Those formulae can be made in prenex form where the second order is existential and the first order universal without loss of generality.
SO(Krom): Second-order in Krom form
SO(krom) is the set of boolean queries definable with second-order formulae in normal form such that the quantifier-free part of the formula is in Krom form, wich means that in every clause there is at most two literals and the first-order portion contains no existential quantifiers.
It was shown in [Grä92] that this class is equal to NL.
Those formulaes can be made in prenex form where the second order is existential and the first order universal without loss of generalities.
SO[LFP]: Second-Order logic with least fixed point
SO[TC]: Second-Order logic with transitive closure
SO: Iterated Second-Order logic
In Descriptive complexity we can see that :
- SO is equal to PSPACE it is also another way to write SO(TC)
- SO is equal to EXPTIME it is also another way to write SO(LFP)
SP: Semi-Efficient Parallel
The class of problems in P for which the best parallel algorithm (using a polynomial number of processors) is faster than the best serial algorithm by a factor of Ω(nε) for some ε>0.
Defined in [KRS90].
SP is also an alternate name for XPuniform
span-P: Span Polynomial-Time
The class of functions computable as |S|, where S is the set of output values returned by the accepting paths of an NP machine.
SPARSE: Sparse Languages
SPL: Stoic PL
Contains the maximum matching and perfect matching problems under a pseudorandom assumption [ARZ99].
Equals the set of problems low for GapL.
SPP: Stoic PP
The class of decision problems solvable by an NP machine such that
- If the answer is "no," then the number of accepting computation paths exactly equals the number of rejecting paths.
- If the answer is "yes," then these numbers differ by 2.
(A technicality: If the total number of paths is even then the numbers can't differ by 1.)
Independently defined in [OH93], who called the class XP.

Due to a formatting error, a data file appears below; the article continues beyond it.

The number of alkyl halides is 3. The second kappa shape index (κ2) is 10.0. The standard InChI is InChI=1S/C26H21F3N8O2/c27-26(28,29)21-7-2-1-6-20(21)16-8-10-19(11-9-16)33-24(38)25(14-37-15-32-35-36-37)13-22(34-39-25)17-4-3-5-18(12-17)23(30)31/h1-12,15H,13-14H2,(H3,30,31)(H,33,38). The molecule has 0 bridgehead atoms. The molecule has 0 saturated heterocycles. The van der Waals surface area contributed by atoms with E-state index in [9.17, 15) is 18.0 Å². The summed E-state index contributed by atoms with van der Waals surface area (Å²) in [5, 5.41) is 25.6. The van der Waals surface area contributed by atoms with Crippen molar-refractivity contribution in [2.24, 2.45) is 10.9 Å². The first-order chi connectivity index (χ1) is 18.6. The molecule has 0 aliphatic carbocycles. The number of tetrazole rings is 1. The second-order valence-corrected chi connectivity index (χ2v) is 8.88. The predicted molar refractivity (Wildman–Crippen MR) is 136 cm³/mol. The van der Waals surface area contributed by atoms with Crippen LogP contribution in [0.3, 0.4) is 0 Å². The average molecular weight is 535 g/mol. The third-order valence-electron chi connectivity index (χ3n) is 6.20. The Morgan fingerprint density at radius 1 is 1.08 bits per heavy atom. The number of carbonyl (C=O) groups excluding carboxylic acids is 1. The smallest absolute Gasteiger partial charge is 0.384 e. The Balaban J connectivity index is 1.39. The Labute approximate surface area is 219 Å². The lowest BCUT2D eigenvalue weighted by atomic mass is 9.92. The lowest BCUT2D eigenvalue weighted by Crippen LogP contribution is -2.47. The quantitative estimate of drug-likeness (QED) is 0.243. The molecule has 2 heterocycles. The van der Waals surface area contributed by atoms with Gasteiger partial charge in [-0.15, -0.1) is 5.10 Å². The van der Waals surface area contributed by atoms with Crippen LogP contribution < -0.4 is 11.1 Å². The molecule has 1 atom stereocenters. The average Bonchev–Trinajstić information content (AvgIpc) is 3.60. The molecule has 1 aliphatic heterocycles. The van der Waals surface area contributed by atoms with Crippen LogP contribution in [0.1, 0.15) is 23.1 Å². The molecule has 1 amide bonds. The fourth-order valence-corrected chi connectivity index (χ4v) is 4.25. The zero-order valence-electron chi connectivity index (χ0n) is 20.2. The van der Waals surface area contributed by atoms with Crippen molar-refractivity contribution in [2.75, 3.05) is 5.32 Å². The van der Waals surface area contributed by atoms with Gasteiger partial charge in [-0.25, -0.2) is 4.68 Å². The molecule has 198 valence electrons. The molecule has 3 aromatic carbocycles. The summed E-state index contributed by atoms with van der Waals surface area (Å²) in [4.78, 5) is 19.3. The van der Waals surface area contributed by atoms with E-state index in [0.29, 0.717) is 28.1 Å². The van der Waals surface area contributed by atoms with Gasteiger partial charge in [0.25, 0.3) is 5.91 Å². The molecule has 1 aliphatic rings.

Contains a whole gaggle of problems for solvable black-box groups: solvability testing, membership testing, subgroup testing, normality testing, order verification, nilpotetence testing, group isomorphism, and group intersection [Vin04]
SQG: Short Quantum Games
Same as QRG(2), except that now the verifier can process the yes-prover's answer before preparing the no-prover's question.
SQG is contained in PSPACE [GW10]. Hence SQG = QRG(2) = RG(2) = PSPACE and the addition of quantum information, combined with the ability of the verifier to process the one prover's answer before preparing the other prover's question, has no effect on the complexity of two-turn (one-round) zero-sum games.
SUBEXP: Deterministic Subexponential-Time
The intersection of DTIME(2n^ε) over all ε>0. (Note that the algorithm used may vary with ε.)
symP: Alternate Name for S2P
SZK: Statistical Zero Knowledge
The class of decision problems for which a "yes" answer can be verified by a statistical zero-knowledge proof protocol. In such an interactive proof (see IP), we have a probabilistic polynomial-time verifier, and a prover who has unbounded computational resources. By exchanging messages with the prover, the verifier must become convinced (with high probability) that the answer is "yes," without learning anything else about the problem (statistically).